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# Introduction

Solar altitude is a function of time, longitude and latitude, and so it can be
possible to infer location based on measuring altitude as a function of time.
This form of solar navigation can be based on sunrise and sunset times, at
least on non-equinox days.

I have explored this for a school-based project I call “SkyView”  involving
light sensors and Arduino microcontrollers, and I suspect that readers could
imagine other applications as well.

I will illustrate the ideas and the accuracy of the method based on the example
of sunrise and sunset on Remembrance Day in Halifax, Nova Scotia, a city where
respect for the fallen is very strong.

# Methods

According to various websites [e.g. 2], sunrise on the Halifax Remembrance Day
sunrise is at 7:06AM (11:06 UTC), with sunset at 4:51PM (20:51 UTC).

Rather than devising an inverse formula to infer location from time and solar
altitude, the R function `optim` may be used to find the longitude and
latitude that minimize angle the sun makes to the horizon. That angle is given
by the `altitude` component of the list returned by `oce::solarAngle()`.

Thus, a method for inferring the location of Halifax is as follows. The code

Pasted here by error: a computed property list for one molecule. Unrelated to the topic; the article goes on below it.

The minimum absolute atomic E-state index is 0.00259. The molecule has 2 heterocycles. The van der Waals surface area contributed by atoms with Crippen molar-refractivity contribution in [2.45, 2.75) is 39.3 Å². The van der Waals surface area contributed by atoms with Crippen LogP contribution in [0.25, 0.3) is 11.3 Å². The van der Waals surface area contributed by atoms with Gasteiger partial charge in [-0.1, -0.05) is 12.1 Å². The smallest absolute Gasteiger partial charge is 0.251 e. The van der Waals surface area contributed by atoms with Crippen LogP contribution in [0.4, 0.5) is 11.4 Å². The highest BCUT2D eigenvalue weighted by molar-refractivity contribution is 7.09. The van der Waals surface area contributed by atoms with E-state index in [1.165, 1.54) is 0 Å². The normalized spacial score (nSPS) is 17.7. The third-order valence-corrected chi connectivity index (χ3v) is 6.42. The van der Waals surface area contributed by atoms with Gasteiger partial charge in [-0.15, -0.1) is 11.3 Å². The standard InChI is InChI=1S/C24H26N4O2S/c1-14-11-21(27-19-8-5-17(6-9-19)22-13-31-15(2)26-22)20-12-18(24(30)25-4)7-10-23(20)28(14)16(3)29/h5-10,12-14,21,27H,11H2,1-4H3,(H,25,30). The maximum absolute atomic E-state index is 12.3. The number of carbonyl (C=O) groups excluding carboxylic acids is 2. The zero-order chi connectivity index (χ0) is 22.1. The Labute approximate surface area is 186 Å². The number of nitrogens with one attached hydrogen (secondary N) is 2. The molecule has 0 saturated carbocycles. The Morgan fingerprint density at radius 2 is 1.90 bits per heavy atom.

should be self-explanatory to anyone who can read R.

 `1` ```library(oce) ```
```## Loading required package: methods
 ``` 1 2 3 4 5 6 7 8 9 10 11 12 13 14 15 16 17 18 19 20 21 22 23 24 25 26 27 28 29 30 31 32 33 34 35 36``` ```misfit <- function(lonlat) { riseAlt <- sunAngle(rise, longitude=lonlat, latitude=lonlat, useRefraction=TRUE)\$altitude setAlt <- sunAngle(set, longitude=lonlat, latitude=lonlat, useRefraction=TRUE)\$altitude 0.5 * (abs(riseAlt) + abs(setAlt)) } start <- c(-50, 50) # set this vaguely near the expected location rise <- as.POSIXct("2014-11-11 11:06:00", tz="UTC") set <- as.POSIXct("2014-11-11 20:51:00", tz="UTC") bestfit <- optim(start, misfit) # Plot coastline data(coastlineWorldFine, package="ocedata") plot(coastlineWorldFine, clon=-64, clat=45, span=500) grid() # Plot a series of points calculated by perturbing the # suggested times by about the rounding interval of 1 minute. n <- 25 rises <- rise + rnorm(n, sd=30) sets <- set + rnorm(n, sd=30) set.seed(20141111) # this lets readers reproduce this exactly for (i in 1:n) { rise <- rises[i] set <- sets[i] fit <- optim(start, misfit) points(fit\$par, fit\$par, pch=21, bg="pink", cex=1.4) } # Show the unperturbed fit points(bestfit\$par, bestfit\$par, pch=21, cex=2, bg="red") # Show the actual location of Halifax points(-63.571, 44.649, pch=22, cex=2, bg='yellow') # A legend summarizes all this work legend("bottomright", bg="white", pch=c(21, 21, 22), pt.bg=c("red", "pink", "yellow"), legend=c("Best", "Range", "True")) ``` # Results and conclusions

The diagram above indicates that varying times by half a minute (corresponding
to the rounding interval in public forecasts of sunrise and sunset times)
yields approximately 25km of uncertainty in geographical position, at this
particular time of year. (Note that a degree of latitude is about 111km.)

Readers interested in exploring the uncertainty through the year should find
the R code simple to modify. It is also easy to express the uncertainty
statistically.

Further discusion of matters relating to solar angles can be found in my
upcoming book .

# Resources

1. A website for the SkyView project is
http://emit.phys.ocean.dal.ca/~kelley/skyview.

2. A website providing the requisite sunrise and sunset times is